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An international perspective of the gender dimension in planning for urban safety
KTH, School of Architecture and the Built Environment (ABE), Urban Planning and Environment.ORCID iD: 0000-0001-5302-1698
2012 (English)In: The urban fabric of crime and fear / [ed] Vania Ceccato, Springer Netherlands, 2012, 311-339 p.Chapter in book (Refereed)
Abstract [en]

The aim of this article is to illustrate how gender is incorporated into urban planning practices when urban safety is the main goal. The empirical material is from case studies in Austria, Finland, Sweden and the UK gathered by semi-structured interview with key actors identified through a snowball sampling procedure. The case studies focus mostly on perceived safety in public places. Although the cases differ in nature and are embedded in different contexts, safety is often promoted by interventions that deal with the characteristics of the urban environment, either at the planning stage of new housing developments or making changes to existing neighbourhood features. The cases often employ participatory schemes and safety audits even where rational planning dominates. The article concludes by proposing an agenda that may be of relevance to planners and practitioners dealing with safety and gender issues at the municipal level.

Place, publisher, year, edition, pages
Springer Netherlands, 2012. 311-339 p.
Keyword [en]
safety, gender, urban planning, case studies
National Category
Social Sciences
URN: urn:nbn:se:kth:diva-61645DOI: 10.1007/978-94-007-4210-9_13ISBN: 978-94-007-4209-3OAI: diva2:479496

QC 20130823

Available from: 2012-01-17 Created: 2012-01-17 Last updated: 2014-02-14Bibliographically approved
In thesis
1. Engendering Spatial Planning: A Gender Perspective on Municipal Climate Change Response
Open this publication in new window or tab >>Engendering Spatial Planning: A Gender Perspective on Municipal Climate Change Response
2014 (English)Doctoral thesis, comprehensive summary (Other academic)
Abstract [en]

While climate change mitigation has been on the agenda of spatial planning practitioners for over two decades, adaptation has only become influential in spatial planning practice in recent years. This trend is evident not only at the municipal levelbut also at the regional and national levels. The revised planning and building law from 2011 states that municipalities must consider climate change. In parallel, a body of research focusing on the relationship between gender and concern for environmental and climate change and arguing that women are more concerned and proactive with respect to environmental issues has emerged. However, this research has been criticized for being essentialist and for stigmatizing women and men. The long-term aim of the present dissertation is to contribute to knowledge on how a gender perspective on municipal spatial planning can contribute to efficient and well-informed climate change response, as well as on how a gender perspective, as an analytical framework, can be developed to analyze, on the one hand, spatial planning related to climate change and, on the other, spatial planning more generally. One of the main contributions of my dissertation is to demonstrate that, by including a gender perspective in municipal climate change response, aspects that may be important for achieving efficient and well-informed spatial planning related to climate change response that are not typically prioritized can be afforded prominent places on the agenda. In this dissertation, I refer to these aspects as feminine values and perspectives—or attributes. I also contribute to the development of an analytical framework that can be used by policy makers and scientists to assess how a gender perspective is and can be integrated within municipal spatial planning processes related to climate change response, as well as spatial planning more generally. Furthermore, in addition to the development of efficient and well-informed responses, a dimension of gender equality must be considered. My dissertation contributes to the understanding that planners who adopt a gender perspective must consider the general level of gender equality in a country. Although the primary objective of this dissertation is to contribute to the development of efficient and well-informed policy, issues of equality and democracy cannot be overlooked. As I argue in my dissertation, participatory approaches to spatial planning are imperative for municipal efforts related to climate change. Nonetheless, participatory approaches require spatial planners to ensure that democracy and equality, on the one hand, and efficient and well-informed policy delivery, on the other, do not conflict.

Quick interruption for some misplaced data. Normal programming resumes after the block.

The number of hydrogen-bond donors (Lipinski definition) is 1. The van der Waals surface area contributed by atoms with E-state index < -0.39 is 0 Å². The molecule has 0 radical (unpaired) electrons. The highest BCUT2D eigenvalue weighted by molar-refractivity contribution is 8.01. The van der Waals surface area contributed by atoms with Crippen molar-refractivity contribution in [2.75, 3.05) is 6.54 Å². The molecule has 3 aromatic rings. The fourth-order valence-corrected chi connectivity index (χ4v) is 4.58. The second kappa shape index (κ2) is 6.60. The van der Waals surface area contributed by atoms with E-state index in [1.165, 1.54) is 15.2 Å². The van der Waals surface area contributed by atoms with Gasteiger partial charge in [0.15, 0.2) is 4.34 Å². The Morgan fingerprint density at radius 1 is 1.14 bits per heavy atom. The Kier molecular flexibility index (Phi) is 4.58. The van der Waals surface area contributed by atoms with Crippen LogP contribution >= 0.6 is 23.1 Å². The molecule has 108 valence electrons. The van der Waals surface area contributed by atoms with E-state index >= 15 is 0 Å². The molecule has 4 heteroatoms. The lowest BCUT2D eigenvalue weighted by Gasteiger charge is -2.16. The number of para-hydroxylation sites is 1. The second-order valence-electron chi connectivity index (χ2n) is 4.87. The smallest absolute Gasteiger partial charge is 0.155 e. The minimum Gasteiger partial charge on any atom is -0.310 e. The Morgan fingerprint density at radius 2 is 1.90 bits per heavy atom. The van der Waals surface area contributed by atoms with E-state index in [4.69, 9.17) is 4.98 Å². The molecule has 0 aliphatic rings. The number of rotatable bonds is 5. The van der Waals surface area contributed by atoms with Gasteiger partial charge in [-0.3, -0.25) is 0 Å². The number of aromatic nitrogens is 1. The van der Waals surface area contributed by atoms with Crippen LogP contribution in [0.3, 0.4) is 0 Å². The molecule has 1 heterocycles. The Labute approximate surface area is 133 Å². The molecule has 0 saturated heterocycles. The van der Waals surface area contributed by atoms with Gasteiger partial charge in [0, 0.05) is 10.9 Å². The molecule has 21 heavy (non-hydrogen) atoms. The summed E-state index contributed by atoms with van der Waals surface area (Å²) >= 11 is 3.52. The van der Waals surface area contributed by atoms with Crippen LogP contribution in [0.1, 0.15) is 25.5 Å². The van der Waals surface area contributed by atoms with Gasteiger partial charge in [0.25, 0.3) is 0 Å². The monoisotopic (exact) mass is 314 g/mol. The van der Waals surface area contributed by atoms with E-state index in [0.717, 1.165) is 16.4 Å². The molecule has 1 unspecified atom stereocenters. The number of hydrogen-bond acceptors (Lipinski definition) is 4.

Place, publisher, year, edition, pages
Stockholm: KTH Royal Institute of Technology, 2014. 68 p.
TRITA-SOM, ISSN 1653-6126 ; 2013:14
Spatial planning, climate change, gender perspective
National Category
Social Sciences Interdisciplinary
Research subject
Planning and Decision Analysis
urn:nbn:se:kth:diva-141206 (URN)978-91-7501-902-4 (ISBN)
Public defence
2014-03-28, F3, Lindstedtsvägen 26, KTH, Stockholm, 09:00 (English)

QC 20140214

Available from: 2014-02-14 Created: 2014-02-12 Last updated: 2014-02-14Bibliographically approved

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